BoE’s Presberg opposes —
Some Fayette County public schools beginning in the first semester of the new school year will embark on a pilot school safety and security program that will have drug and weapons-sniffing dogs visiting middle and high schools.
Superintendent Jody Barrow at the April 22 meeting of the Fayette County Board of Education said the school system has been working with Interquest Detection Canines to implement the pilot program, with the focus on middle and high schools.
“There was no specific incident or incidents that prompted the decision to implement the Interquest services,” said school system spokesperson Melinda Berry-Dreisbach.” We are constantly reviewing our safety plans and looking for ways to better serve and protect our schools. While we work (and will continue working) with our local law enforcement to bring the K-9’s in periodically, they are very limited in the number of schools they can serve, and are also limited as to the frequency.”
Barrow during the discussion said the idea is to have a trial period during the first semester next school year, recognizing that the approach is new to the school system.
“We’re going to watch this very carefully, and if it proves to be beneficial we might want to come back for a longer term agreement,” Barrow said.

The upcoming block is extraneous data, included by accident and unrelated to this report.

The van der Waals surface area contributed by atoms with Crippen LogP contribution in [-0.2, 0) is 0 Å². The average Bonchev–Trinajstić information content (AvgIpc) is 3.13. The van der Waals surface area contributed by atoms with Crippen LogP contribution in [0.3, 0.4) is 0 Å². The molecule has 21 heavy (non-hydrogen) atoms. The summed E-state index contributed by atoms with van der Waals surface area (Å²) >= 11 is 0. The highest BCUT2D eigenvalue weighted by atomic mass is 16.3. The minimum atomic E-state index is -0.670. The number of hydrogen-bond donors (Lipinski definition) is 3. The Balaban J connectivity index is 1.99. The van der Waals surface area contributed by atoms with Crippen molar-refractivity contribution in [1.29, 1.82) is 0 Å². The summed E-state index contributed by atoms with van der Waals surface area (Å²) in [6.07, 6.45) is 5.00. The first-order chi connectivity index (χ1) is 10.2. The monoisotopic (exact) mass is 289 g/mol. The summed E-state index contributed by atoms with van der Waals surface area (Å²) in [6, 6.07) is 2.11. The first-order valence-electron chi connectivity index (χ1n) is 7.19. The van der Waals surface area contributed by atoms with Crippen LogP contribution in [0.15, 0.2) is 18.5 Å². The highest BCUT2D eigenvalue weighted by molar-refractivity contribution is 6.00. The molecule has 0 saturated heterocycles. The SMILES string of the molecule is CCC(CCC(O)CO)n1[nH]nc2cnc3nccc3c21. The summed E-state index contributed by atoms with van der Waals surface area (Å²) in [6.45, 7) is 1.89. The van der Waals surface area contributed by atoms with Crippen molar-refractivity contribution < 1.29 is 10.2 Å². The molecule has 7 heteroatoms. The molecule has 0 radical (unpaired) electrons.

The vote after the brief discussion was 4-1, with board member Leonard Presberg opposed.
Presberg prior to the vote said, “I feel like we’re good at eroding individual privacy rights and that we’re kind of giving up on the Fourth Amendment.”
Presberg also noted that, while he understood the reasoning on the basis of school safety and security, “I’m not sure this helps us build relationships with students who already feel they’re in an oppressive situation or system.”
Berry-Dreisbach after the meeting said school system staff is currently working with the company to determine the number of visits that will fit the school system’s needs.
“One great component of the service is that it is completely customized to fit our needs,” Berry-Dreisbach said. “The school board gave us the approval to pilot the service for the first semester of 2019. Each visit will most likely consist of half-day at a high school, a quarter-day at a middle school and a quarter-day at the alternative school.
Berry-Dreisbach said the visits will be unannounced. The dogs will be trained in the detection of illegal drugs, alcohol and firearms, she said.
A visit to the Interquest Detection Canines website noted that the company works with schools and industry.
“Our comprehensive detection and deterrence program reduces the presence of drugs, alcoholic beverages, abused medications and weapons on campus and school grounds. We accomplish this through the use of highly trained detection canines,” the company said.
Interquest said its service eliminates the need to “lock down” a campus, thereby minimizing the interruption of the education process.